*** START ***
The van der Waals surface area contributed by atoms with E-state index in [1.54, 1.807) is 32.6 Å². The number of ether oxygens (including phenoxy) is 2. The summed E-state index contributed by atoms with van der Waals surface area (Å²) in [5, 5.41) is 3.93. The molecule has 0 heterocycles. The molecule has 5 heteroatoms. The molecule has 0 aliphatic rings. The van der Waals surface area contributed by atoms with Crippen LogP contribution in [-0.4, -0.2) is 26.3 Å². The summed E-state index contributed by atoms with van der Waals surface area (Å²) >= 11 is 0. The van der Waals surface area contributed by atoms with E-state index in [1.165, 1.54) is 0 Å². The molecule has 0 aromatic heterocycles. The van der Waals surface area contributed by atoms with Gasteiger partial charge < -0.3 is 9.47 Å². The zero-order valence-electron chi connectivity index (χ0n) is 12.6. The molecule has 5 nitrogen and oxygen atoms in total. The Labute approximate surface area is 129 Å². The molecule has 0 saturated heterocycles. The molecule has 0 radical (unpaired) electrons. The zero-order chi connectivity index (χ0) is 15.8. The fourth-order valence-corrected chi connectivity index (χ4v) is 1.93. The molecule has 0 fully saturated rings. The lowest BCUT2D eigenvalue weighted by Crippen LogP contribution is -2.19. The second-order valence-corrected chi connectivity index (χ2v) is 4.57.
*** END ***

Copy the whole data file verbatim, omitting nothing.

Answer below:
The van der Waals surface area contributed by atoms with E-state index in [1.54, 1.807) is 32.6 Å². The number of ether oxygens (including phenoxy) is 2. The summed E-state index contributed by atoms with van der Waals surface area (Å²) in [5, 5.41) is 3.93. The molecule has 0 heterocycles. The molecule has 5 heteroatoms. The molecule has 0 aliphatic rings. The van der Waals surface area contributed by atoms with Crippen LogP contribution in [-0.4, -0.2) is 26.3 Å². The summed E-state index contributed by atoms with van der Waals surface area (Å²) >= 11 is 0. The van der Waals surface area contributed by atoms with E-state index in [1.165, 1.54) is 0 Å². The molecule has 0 aromatic heterocycles. The van der Waals surface area contributed by atoms with Gasteiger partial charge < -0.3 is 9.47 Å². The zero-order valence-electron chi connectivity index (χ0n) is 12.6. The molecule has 5 nitrogen and oxygen atoms in total. The Labute approximate surface area is 129 Å². The molecule has 0 saturated heterocycles. The molecule has 0 radical (unpaired) electrons. The zero-order chi connectivity index (χ0) is 15.8. The fourth-order valence-corrected chi connectivity index (χ4v) is 1.93. The molecule has 0 fully saturated rings. The lowest BCUT2D eigenvalue weighted by Crippen LogP contribution is -2.19. The second-order valence-corrected chi connectivity index (χ2v) is 4.57.